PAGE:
Wednesday, January 3, 2018

How Can Authors Blog With Impact?

Last month I took a three-week hiatus from blogging, my longest drought since I began blogging over six and a half years ago.  But after 2670 blog posts I needed a break.  Coupled with a natural end-of-the-year slow down, I didn’t feel compelled to post nor did I feel I had anything new to share.  But after the break, I feel refreshed and after writing -- but not posting – some 20 soon-to-be-published posts, I feel ready to go back to my prolific ways.  Here are suggestions for making your blog a success in the New Year. 

First, make sure you’re on a schedule. Determine how frequently you’ll post and stick to it.  You should blog at least weekly and likely 2-3x per week.  Some do it daily.  It depends on your readership, length of posts, and other factors – including your time!

Second, look to keep your content original and edgy, but give yourself a break and allow for guest-posters, the running of Q&A’s, and the re-publishing of the content of others.

Third, if you’re going to blog, use social media to promote it.  Treat the blog as if it were a book.

Fourth, look back at your older posts and occasionally re-share them via social media.  Also consider updating or expanding upon them and use the old to create new stuff.

Here are some general tips for effective blogging:

·         People will click based on your headline and the lead paragraph.  Make those really inviting.
·         Images also increase chances of being read, so use one.
·         Vary the length of your posts.  They need to be at least 350-500 words and can easily range from 600-900 words.  Sometimes go longer when it’s important.
·         Use bullet points, lists, quotes, excerpts, and charts where possible.
·         Subheads break up the copy and help people skim.
·         Keep the language simple and easy-flowing but the words should be relevant to the voice you want to project and consistent with the lingo used for your genre.
·         Participate in the conversation – invite comments and respond to your readers.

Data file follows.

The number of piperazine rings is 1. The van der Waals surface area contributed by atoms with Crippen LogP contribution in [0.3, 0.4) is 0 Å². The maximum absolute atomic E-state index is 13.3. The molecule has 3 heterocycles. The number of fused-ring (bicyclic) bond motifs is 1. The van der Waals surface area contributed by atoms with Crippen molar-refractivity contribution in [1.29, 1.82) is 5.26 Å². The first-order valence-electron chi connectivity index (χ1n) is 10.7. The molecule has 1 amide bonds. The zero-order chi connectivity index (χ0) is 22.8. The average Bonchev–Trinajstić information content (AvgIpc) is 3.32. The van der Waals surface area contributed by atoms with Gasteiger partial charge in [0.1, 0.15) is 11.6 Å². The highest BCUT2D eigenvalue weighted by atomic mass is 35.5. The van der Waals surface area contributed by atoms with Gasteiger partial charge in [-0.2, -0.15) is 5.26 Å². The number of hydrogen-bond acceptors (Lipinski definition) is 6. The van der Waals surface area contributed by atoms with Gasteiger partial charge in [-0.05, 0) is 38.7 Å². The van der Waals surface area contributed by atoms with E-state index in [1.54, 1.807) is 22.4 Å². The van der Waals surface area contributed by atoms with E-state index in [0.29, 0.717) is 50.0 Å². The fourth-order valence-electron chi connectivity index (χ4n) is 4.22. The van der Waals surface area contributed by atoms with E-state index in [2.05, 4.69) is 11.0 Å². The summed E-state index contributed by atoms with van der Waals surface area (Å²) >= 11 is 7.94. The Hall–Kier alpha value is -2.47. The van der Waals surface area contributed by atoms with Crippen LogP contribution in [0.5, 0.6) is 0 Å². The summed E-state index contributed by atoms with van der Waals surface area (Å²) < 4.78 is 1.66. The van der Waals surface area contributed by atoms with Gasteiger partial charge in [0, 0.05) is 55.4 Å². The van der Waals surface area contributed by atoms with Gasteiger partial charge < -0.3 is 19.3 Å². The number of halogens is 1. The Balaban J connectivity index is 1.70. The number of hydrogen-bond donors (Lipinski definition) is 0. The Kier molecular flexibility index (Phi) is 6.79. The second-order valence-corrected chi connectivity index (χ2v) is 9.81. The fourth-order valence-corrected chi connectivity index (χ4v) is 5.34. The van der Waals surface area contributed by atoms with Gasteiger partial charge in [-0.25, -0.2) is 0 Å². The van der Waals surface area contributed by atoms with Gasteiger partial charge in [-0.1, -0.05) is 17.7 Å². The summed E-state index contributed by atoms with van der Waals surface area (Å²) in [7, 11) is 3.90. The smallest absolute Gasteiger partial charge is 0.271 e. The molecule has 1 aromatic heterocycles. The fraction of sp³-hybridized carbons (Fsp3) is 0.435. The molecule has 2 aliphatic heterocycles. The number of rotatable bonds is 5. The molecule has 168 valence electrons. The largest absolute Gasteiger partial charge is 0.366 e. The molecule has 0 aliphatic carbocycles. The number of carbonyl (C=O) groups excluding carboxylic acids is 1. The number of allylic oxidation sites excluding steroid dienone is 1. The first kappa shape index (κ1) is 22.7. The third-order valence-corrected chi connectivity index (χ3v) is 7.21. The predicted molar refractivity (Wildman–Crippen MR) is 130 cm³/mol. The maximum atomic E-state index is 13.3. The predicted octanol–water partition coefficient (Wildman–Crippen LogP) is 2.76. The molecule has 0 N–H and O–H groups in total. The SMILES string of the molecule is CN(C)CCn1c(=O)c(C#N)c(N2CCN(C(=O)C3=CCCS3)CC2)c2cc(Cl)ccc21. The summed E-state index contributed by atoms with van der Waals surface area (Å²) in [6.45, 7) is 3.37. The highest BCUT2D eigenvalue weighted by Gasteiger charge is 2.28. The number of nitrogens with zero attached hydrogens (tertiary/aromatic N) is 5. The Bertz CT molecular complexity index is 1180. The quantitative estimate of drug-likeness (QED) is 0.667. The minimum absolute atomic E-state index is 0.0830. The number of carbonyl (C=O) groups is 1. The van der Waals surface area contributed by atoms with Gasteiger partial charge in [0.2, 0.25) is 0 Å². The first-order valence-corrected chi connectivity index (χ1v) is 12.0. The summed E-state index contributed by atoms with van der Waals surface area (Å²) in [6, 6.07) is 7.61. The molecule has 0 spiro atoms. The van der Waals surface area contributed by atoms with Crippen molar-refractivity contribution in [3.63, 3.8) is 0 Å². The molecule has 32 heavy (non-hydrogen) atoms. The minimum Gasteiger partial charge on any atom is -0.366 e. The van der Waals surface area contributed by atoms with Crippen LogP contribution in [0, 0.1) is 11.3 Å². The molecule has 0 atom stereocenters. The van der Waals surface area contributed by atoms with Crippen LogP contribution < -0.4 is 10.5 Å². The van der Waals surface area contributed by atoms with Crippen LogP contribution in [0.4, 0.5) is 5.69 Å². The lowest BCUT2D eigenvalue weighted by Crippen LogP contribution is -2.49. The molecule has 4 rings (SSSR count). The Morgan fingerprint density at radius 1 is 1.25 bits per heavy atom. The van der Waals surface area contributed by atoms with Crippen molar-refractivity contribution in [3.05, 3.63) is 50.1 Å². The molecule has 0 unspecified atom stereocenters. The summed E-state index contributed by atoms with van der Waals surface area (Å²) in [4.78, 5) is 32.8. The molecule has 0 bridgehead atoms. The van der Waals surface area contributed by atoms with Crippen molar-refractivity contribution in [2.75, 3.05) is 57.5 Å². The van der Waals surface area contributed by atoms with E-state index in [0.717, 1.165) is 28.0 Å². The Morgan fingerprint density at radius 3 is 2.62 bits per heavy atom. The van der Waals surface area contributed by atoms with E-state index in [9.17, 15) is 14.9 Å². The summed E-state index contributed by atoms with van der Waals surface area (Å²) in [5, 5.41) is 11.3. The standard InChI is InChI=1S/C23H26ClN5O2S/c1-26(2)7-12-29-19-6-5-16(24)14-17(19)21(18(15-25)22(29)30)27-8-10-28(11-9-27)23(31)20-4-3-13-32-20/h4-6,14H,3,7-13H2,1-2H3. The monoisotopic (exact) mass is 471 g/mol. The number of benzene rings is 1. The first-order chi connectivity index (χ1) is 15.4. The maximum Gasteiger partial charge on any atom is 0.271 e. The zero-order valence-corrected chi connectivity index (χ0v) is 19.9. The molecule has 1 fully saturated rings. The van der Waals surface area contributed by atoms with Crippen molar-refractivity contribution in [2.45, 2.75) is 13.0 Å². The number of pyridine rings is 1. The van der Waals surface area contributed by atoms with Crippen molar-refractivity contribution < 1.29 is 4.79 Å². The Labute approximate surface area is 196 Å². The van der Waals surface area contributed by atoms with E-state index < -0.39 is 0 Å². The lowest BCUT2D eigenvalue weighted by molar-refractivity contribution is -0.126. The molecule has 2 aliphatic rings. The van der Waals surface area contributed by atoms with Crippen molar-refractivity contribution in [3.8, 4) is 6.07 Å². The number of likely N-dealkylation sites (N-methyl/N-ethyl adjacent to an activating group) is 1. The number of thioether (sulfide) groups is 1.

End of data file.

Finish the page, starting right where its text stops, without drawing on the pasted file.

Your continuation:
·         Invite engagement – be controversial, raise issues, ask questions, make bold statements, share deep observations, espouse your philosophy, and be forthcoming on your life’s failures, fears, or challenges.
·         Stay on message and post with brand consistency – don’t start veering far off of what your blog is all about.
·         Consider commenting on news of the day, polls, statistics, or findings released by trade associations, governments, or other authoritative bodies.
·         Write about trends, predictions, or reflections of the past.
·         Provide useful how-to steps to resolve a problem.
·         Tell a personal story in a way others can learn from.
·         Write with emotion and feeling.
·         Discuss the anniversary of a historical event – or a related holiday, honorary day, or special moment.
·         Review books of others.
·         Create a hypothetical conversation.
·         Share resources.
·         Provide useful analysis on a contemporary issue, event, or figure.
·         Write up the rules, lessons, or goals of something relevant.
·         Have a bitchfest and attack something.
·         Make a confession.
·         Issue a dare.
·         Provide great advice.

Most importantly write with a filter.  Your blog can be about anything but should be about something your readers expect, need or want.  Be focused and determined in your writings.  A blog post should pass through a prism, one in which you set the terms and conditions.  The more dedicated and disciplined you are in your approach, the more effective and rewarding your blogging shall be.

You can blog with impact, if that’s your intention.  Step it up and write about not only what’s important to you but what’s of interest to others.  And if you need a break, as I did, take one.  You’ll be a better blogger for it.

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Brian Feinblum’s insightful views, provocative opinions, and interesting ideas expressed in this terrific blog are his alone and not that of his employer or anyone else. You can – and should -- follow him on Twitter @theprexpert and email him at He feels much more important when discussed in the third-person. This is copyrighted by BookMarketingBuzzBlog © 2018. Born and raised in Brooklyn, he now resides in Westchester. His writings are often featured in The Writer and IBPA’s Independent.  This was named one of the best book marketing blogs by Book Baby

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